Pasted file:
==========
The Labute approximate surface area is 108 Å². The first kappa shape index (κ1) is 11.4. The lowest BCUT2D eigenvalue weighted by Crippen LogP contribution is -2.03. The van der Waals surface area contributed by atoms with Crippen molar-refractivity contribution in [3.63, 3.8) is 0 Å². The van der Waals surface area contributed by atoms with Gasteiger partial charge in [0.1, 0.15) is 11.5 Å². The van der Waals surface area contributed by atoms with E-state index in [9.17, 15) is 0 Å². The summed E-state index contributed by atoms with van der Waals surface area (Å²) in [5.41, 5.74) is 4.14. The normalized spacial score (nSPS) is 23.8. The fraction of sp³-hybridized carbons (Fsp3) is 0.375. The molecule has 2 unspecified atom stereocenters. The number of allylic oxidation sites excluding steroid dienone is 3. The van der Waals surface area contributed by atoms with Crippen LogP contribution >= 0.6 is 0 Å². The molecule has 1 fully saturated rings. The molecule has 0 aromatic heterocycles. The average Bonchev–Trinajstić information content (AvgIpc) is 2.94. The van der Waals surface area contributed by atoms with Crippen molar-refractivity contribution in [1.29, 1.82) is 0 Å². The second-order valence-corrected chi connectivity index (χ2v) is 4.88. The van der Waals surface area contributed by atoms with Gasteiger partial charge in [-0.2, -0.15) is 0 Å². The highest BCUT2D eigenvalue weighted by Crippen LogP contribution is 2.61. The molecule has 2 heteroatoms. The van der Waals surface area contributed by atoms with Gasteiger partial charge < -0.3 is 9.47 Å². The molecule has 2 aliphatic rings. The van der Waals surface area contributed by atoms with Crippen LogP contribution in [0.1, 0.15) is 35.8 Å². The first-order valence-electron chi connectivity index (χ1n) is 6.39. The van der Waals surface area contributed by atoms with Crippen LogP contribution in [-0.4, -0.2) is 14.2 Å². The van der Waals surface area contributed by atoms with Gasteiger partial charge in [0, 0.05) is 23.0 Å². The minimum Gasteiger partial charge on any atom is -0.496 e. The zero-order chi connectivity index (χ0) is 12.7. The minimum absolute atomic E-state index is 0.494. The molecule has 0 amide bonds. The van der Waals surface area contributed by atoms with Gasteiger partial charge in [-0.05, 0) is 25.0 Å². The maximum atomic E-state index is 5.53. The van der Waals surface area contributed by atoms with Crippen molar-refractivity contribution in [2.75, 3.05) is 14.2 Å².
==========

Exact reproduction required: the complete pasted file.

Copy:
The Labute approximate surface area is 108 Å². The first kappa shape index (κ1) is 11.4. The lowest BCUT2D eigenvalue weighted by Crippen LogP contribution is -2.03. The van der Waals surface area contributed by atoms with Crippen molar-refractivity contribution in [3.63, 3.8) is 0 Å². The van der Waals surface area contributed by atoms with Gasteiger partial charge in [0.1, 0.15) is 11.5 Å². The van der Waals surface area contributed by atoms with E-state index in [9.17, 15) is 0 Å². The summed E-state index contributed by atoms with van der Waals surface area (Å²) in [5.41, 5.74) is 4.14. The normalized spacial score (nSPS) is 23.8. The fraction of sp³-hybridized carbons (Fsp3) is 0.375. The molecule has 2 unspecified atom stereocenters. The number of allylic oxidation sites excluding steroid dienone is 3. The van der Waals surface area contributed by atoms with Crippen LogP contribution >= 0.6 is 0 Å². The molecule has 1 fully saturated rings. The molecule has 0 aromatic heterocycles. The average Bonchev–Trinajstić information content (AvgIpc) is 2.94. The van der Waals surface area contributed by atoms with Crippen molar-refractivity contribution in [1.29, 1.82) is 0 Å². The second-order valence-corrected chi connectivity index (χ2v) is 4.88. The van der Waals surface area contributed by atoms with Gasteiger partial charge in [-0.2, -0.15) is 0 Å². The highest BCUT2D eigenvalue weighted by Crippen LogP contribution is 2.61. The molecule has 2 heteroatoms. The van der Waals surface area contributed by atoms with Gasteiger partial charge < -0.3 is 9.47 Å². The molecule has 2 aliphatic rings. The van der Waals surface area contributed by atoms with Crippen LogP contribution in [0.1, 0.15) is 35.8 Å². The first-order valence-electron chi connectivity index (χ1n) is 6.39. The van der Waals surface area contributed by atoms with Crippen LogP contribution in [-0.4, -0.2) is 14.2 Å². The van der Waals surface area contributed by atoms with Gasteiger partial charge in [0, 0.05) is 23.0 Å². The minimum Gasteiger partial charge on any atom is -0.496 e. The zero-order chi connectivity index (χ0) is 12.7. The minimum absolute atomic E-state index is 0.494. The molecule has 0 amide bonds. The van der Waals surface area contributed by atoms with Gasteiger partial charge in [-0.05, 0) is 25.0 Å². The maximum atomic E-state index is 5.53. The van der Waals surface area contributed by atoms with Crippen molar-refractivity contribution in [2.75, 3.05) is 14.2 Å².